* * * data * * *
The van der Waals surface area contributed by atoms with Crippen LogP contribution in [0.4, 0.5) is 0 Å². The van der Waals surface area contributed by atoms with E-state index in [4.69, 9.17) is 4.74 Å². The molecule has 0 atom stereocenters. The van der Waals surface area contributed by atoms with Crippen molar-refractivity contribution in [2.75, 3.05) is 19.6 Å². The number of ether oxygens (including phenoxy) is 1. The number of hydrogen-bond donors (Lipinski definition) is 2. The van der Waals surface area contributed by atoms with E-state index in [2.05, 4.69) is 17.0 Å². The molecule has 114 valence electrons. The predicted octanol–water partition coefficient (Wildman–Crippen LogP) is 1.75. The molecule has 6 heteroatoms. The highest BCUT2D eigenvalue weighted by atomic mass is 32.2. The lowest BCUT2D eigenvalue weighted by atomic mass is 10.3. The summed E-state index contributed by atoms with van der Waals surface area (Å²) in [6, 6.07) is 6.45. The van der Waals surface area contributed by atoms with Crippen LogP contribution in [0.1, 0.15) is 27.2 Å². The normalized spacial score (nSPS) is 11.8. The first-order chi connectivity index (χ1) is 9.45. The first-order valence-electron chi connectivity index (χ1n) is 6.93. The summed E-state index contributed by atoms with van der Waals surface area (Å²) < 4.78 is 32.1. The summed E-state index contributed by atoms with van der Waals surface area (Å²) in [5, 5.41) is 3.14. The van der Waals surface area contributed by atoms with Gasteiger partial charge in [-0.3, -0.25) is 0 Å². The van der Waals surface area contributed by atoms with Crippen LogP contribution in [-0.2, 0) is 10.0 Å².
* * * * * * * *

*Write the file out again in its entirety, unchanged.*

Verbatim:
The van der Waals surface area contributed by atoms with Crippen LogP contribution in [0.4, 0.5) is 0 Å². The van der Waals surface area contributed by atoms with E-state index in [4.69, 9.17) is 4.74 Å². The molecule has 0 atom stereocenters. The van der Waals surface area contributed by atoms with Crippen molar-refractivity contribution in [2.75, 3.05) is 19.6 Å². The number of ether oxygens (including phenoxy) is 1. The number of hydrogen-bond donors (Lipinski definition) is 2. The van der Waals surface area contributed by atoms with E-state index in [2.05, 4.69) is 17.0 Å². The molecule has 114 valence electrons. The predicted octanol–water partition coefficient (Wildman–Crippen LogP) is 1.75. The molecule has 6 heteroatoms. The highest BCUT2D eigenvalue weighted by atomic mass is 32.2. The lowest BCUT2D eigenvalue weighted by atomic mass is 10.3. The summed E-state index contributed by atoms with van der Waals surface area (Å²) in [6, 6.07) is 6.45. The van der Waals surface area contributed by atoms with Crippen LogP contribution in [0.1, 0.15) is 27.2 Å². The normalized spacial score (nSPS) is 11.8. The first-order chi connectivity index (χ1) is 9.45. The first-order valence-electron chi connectivity index (χ1n) is 6.93. The summed E-state index contributed by atoms with van der Waals surface area (Å²) < 4.78 is 32.1. The summed E-state index contributed by atoms with van der Waals surface area (Å²) in [5, 5.41) is 3.14. The van der Waals surface area contributed by atoms with Gasteiger partial charge in [-0.3, -0.25) is 0 Å². The van der Waals surface area contributed by atoms with Crippen LogP contribution in [-0.2, 0) is 10.0 Å².